10 ways to avoid getting ill on a plane

10 ways to avoid getting ill on a plane

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Well, to start off on a positive note, travelling by plane doesn’t necessarily increase your chances of getting the flu or cold more than being in pretty much any other crowded place. But no one likes having a snotty nose for a week so here’s a basic guide on how to avoid it

Allegedly, more than every one in five people on a plane will get ill after their trip. Before you start blaming your next seat neighbour, though, you should know that simply breathing the same air as them is not the biggest cause of contracting some virus or bacteria.

#1 Wipe down surfaces you touch

Germs can survive for about seven days on an aeroplane. While it is true that they survive longer on porous surfaces than on the smooth, flat ones, places such as the armrest could be the perfect place to spread them. 

There are other “danger zones” to keep in mind, including the seat tray tables, window shades, or the in-flight travel magazine. Actually, avoid touching even the seat pocket at all times as it often serves as storage for people’s used tissues, remnants of meals, or even baby diapers.

While not touching these surfaces could be an option, it’s very unlikely you could go the entire time on your long-haul flight without it. Use sanitary wipes or an environment-friendlier alternative plus detergent or even soap.

#2 Drink plenty of water but avoid drinking water served on planes

No one really knows when and how often water tanks on a plane get cleaned. Bring your own (reusable) water bottle — ShutterstockNo one really knows when and how often water tanks on a plane get cleaned. Bring your own (reusable) water bottle — Shutterstock


Since the air humidity on a plane is considerably lower than in an average climate, travellers can get dehydrated quite easily. 

However, the cleanliness of the water served on planes has been a topic of discussion in recent years. Even though the water tanks in which the water is stored do get cleaned, no one actually knows when or how often it happens. It concerns both cold water and hot beverages, such as tea or coffee. 

Bring your own bottle, fill it in at the airport after the security check, and drink plenty to stay hydrated.  

#3 Wear a face mask

Wearing a face mask is an easy way to avoid some airborne germs.

#4 Use alcohol-based hand sanitizer. Often

#5 Do not touch your face, including mouth, nose, and eyes

#6 Be wary of plane pillows and blankets

In an ideal world, the airline-provided pillows and blankets would be washed and germ-free before each flight. The truth is, they usually don’t get much attention in between flights.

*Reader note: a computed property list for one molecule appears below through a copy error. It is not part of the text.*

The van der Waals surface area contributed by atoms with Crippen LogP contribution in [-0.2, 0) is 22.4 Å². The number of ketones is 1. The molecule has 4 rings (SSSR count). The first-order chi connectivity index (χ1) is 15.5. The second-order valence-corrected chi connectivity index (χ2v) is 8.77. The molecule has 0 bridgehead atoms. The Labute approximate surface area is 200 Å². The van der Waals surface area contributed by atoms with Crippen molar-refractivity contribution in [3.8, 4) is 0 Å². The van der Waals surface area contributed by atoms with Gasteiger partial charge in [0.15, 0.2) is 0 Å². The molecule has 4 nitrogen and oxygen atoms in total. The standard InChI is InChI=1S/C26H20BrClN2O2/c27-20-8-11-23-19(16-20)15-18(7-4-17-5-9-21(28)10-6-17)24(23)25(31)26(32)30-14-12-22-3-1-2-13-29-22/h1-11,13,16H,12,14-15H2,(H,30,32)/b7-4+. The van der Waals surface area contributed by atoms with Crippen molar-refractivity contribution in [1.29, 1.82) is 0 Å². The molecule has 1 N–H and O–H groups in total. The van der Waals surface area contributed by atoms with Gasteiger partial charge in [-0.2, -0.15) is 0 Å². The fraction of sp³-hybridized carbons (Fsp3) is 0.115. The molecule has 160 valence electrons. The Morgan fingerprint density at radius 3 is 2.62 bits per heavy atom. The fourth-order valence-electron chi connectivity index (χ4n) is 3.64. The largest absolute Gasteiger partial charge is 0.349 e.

One option to avoid using these would be to bring your own pillow and blanket (give them a wash too, if possible, as they can transmit germs as well). However, especially if you’re travelling with just hand luggage, it might not be always possible to pack in a whole extra blanket. Instead, wear a sweater or use it as a pillow to rest your head on. If you absolutely cannot avoid using the blanket provided to you on a plane, use it only for your legs.

#7 Skip the alcohol

It might be tempting to have a few drinks, especially if they’re complimentary or offered during the mid-flight happy hours. Having a drink can help you relax, fall asleep, or make time seem to go faster.

However, alcohol will only dehydrate you more so it’s better to skip it altogether.

#8 Get enough sleep and rest before, during, and after your flight

#9 Choose the right seat

People queuing up for the lavatories usually means the aisle seats are exposed to more germs than the window seats — ShutterstockPeople queuing up for the lavatories usually means the aisle seats are exposed to more germs than the window seats — Shutterstock


Even though it might be convenient to sit near the lavatories on a plane, it could also increase the chances of becoming ill. People queueing up to visit the toilet right next to your seat — some potentially already ill — might be the perfect source of germs. 

Seats closer to the toilets therefore generally encounter more germs than those further away. Similarly, aisle seats are exposed to more germs as well. 

On the other hand, even though a middle seat might be a better option when trying to avoid getting ill, it might possibly give you a flight-long headache.

The possibilities of seat allocation depend on the airline and you can inquire about the availability prior to your flight.

#10 Eat well

Eating on a plane might be quite tricky. Airlines generally offer a range of food options, including very unhealthy to somewhat healthy ones. Avoid salty, sweet, or greasy foods and opt for more healthy alternatives, such as nuts or food that helps rehydrate you.

Nowadays some flights allow you to view the in-flight menu and order your meal prior to the flight to ensure you’ll be eating a healthier option.

If you can, start taking vitamins or supplements for a few days before your flight to help boost your immunity.



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